« IndietroContinua »
deities are still the patrons of rites the most barbarous an Her annual sacrifice is the blood of thousands crushed bene of Juggernaut, consumed on the funeral pile, or devoured by sters of the deep. Such, sir, is the moral history of millions who were created originally after the image of God, and du the most exalted enjoyment in his presence. Beings who soon meet before the bar of God! Wherever you turn, soever of man's history you contemplate, from the attenua ments of Greece, or the golden days of Rome, to the barbarism of the Tartar, the Hottentot or the Hindoo; you nothing that sweetens the enjoyments of domestic life, no po strengthens the bonds of more extended social intercourse that exalts, enlightens and refines the institutions of civil life that cau reclaim the abandoned, that can sustain the su whisper consolation to the dying.
We must pass over the animating description of the rise and Bible institutions in Great Britain and America, and the allusion to of Carey, Ward, Judson, Patterson and Morrison; but, with the F man, we would urge upon the attention of our countrymen and the ancient adage“ Nothing is DONE WHILE any thing REMAINS TO BE DONE.”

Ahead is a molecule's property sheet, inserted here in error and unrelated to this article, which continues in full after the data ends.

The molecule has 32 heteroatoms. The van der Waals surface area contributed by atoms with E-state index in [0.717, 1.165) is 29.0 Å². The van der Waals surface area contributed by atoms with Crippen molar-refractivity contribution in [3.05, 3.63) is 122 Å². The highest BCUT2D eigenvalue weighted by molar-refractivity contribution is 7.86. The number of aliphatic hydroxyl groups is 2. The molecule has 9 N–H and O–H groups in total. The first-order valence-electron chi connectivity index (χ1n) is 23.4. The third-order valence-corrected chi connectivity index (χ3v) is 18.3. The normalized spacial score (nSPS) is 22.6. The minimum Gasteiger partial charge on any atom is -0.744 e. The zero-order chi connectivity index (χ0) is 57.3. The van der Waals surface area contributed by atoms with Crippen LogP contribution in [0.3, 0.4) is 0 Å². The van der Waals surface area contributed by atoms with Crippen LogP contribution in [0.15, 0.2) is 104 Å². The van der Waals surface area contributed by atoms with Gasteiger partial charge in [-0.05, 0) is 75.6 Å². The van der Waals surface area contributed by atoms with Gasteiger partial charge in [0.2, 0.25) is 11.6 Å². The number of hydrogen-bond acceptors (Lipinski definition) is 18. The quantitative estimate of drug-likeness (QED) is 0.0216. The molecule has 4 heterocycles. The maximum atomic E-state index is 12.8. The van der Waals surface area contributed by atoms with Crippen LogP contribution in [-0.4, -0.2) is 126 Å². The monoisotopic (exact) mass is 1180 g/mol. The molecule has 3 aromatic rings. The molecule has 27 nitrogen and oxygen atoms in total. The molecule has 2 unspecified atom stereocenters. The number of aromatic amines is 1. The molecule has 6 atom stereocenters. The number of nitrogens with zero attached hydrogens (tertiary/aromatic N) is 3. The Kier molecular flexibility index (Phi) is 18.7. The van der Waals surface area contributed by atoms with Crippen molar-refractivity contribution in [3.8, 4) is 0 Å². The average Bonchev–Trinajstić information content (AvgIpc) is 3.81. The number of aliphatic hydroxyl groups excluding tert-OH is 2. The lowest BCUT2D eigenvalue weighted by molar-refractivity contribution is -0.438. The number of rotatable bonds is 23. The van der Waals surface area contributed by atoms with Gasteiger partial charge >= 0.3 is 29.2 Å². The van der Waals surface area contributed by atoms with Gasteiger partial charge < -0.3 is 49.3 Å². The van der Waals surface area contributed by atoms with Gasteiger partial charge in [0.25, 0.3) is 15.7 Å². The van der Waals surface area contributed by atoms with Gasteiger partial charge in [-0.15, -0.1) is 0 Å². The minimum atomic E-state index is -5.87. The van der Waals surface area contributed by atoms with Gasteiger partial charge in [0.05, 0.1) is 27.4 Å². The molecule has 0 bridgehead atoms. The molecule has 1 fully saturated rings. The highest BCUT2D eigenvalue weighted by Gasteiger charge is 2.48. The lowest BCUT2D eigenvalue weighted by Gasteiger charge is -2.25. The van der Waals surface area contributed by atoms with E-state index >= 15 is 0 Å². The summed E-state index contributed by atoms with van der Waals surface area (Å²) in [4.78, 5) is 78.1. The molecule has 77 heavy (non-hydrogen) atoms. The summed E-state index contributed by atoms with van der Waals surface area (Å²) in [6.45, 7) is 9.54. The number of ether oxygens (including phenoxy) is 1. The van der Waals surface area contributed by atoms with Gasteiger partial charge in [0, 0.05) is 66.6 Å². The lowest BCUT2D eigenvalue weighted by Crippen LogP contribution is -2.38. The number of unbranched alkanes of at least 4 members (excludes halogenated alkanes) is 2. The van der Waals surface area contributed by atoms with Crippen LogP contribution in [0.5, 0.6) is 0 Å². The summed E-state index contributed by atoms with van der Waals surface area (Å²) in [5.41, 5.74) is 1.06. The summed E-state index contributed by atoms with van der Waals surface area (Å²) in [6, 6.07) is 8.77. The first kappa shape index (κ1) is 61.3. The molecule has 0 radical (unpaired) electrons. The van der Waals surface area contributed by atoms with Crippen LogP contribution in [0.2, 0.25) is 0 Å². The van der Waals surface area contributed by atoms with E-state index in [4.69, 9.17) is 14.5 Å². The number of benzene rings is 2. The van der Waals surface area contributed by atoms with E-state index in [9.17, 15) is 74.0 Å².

It is true, sir, (said Mr. S.) that since the formation Bible Society, upwards of four millions of Bibles have been c but we may say of these, what was said with reference t barley-loaves and two small fishes—what are they among -Suppose a Bible to afford religious instruction to six per twenty four millions of the human family have participate bounty ; but these Bibles have been distributed principally tries where the light of salvation has shined since the ref But even in those countries-in our own happy America—a city, famous for its prompt, enlightened, and efficient zeal in
of Jesus, it must not be concealed, that thousands continue oft of the Bible. What have we done to redeem the four hun